1. Oh, Mrs. C. You break my heart.

    And you should send that letter - a dose of real life can't hurt the admissions board.

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  2. I know there are scholarships for things like "being tall" (...no, I didn't get one). I think you make an excellent case.

    ~Luke

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  3. Hugs girl !! Your son is a hero in my eyes, helping his family. But I understand that he needs to live his own life.

    I hope all his dreams come true. I would so send that letter in if I was in your situation. Life lessons are worth so much sometimes !

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  4. Applicant teen has an excellent chance of becoming the most wonderful human being. He has learnt lessons of tolerance, servanthood, mercy, graciousness & understanding denied most teens & you can be rightly proud of him. PS, could I borrow him some time, do you think for my Ditz?

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  5. IN his application you should add a letter detailing all that P has done to help raise his own siblings and help his parents. It is worth SO MUCH MORE than any other things he might have done as a 'normal' teenager!!!
    P is an exceptional young man and I hope he gets into a very good college, he deserves to.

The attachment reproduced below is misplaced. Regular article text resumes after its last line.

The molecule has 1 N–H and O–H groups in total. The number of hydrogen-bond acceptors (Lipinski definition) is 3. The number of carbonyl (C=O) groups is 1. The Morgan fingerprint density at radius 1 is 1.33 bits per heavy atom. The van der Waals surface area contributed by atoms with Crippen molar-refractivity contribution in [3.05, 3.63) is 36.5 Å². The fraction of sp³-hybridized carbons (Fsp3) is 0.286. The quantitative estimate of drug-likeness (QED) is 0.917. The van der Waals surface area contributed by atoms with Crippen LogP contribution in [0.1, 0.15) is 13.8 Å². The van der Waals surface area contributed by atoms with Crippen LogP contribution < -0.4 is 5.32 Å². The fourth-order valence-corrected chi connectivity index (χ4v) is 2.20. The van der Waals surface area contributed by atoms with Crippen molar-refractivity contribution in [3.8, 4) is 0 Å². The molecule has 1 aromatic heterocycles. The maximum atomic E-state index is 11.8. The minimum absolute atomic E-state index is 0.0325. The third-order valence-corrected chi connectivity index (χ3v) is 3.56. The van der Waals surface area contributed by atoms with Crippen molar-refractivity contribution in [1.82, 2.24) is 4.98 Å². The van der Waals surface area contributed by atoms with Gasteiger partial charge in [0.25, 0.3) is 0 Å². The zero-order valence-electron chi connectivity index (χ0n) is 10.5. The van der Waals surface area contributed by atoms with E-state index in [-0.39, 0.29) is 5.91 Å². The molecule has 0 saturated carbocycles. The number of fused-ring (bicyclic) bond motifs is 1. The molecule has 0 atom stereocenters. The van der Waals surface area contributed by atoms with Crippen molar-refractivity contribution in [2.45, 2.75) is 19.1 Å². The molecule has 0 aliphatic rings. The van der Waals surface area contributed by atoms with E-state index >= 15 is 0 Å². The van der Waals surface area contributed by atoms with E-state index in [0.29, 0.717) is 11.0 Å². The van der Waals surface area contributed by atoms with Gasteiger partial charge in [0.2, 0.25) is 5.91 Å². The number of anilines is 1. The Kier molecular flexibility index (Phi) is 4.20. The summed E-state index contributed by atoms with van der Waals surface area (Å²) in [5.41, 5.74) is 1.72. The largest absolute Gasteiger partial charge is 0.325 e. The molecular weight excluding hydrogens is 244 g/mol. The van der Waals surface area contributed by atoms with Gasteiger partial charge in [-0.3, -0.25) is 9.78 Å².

{{{HUGE HUGS}}} to P from us here in New Zealand.

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  6. Ganeida and Chris couldn't have said it better. He has learned so many truly valuable things that so many kids never learn. I think you should send the letter or a letter like it, what could it hurt? You are amazing in your love for your children and your unselfishness. It would be so hard to see him go, but I am so in awe of your willingness to let him do just that. Love you and so proud of you P!!!

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  7. I second, third, fourth, etc., everything everyone else said, because I'm lazy like that. :)

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  8. if i had an extra wad of $10,000 bills laying around i'd love to sponsor him!...sorry.

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  9. Mrs. C, I so hope he gets his scholarship and all that his heart desires.

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  10. I think he should include his circumstances on the application. When I was in high school, we lived on a small Navy base in Newfoundland, Canada. That meant no jobs except babysitting. That meant a limited range of ECAs. I put those extenuating circumstances on my application and managed to get scholarships and admitted to the college of choice.

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  11. Will definately make great fodder for an excellent admission letter.

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  12. It cant hurt to send it. ((hugs)) to you my friend.

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Non-troll comments always welcome! :)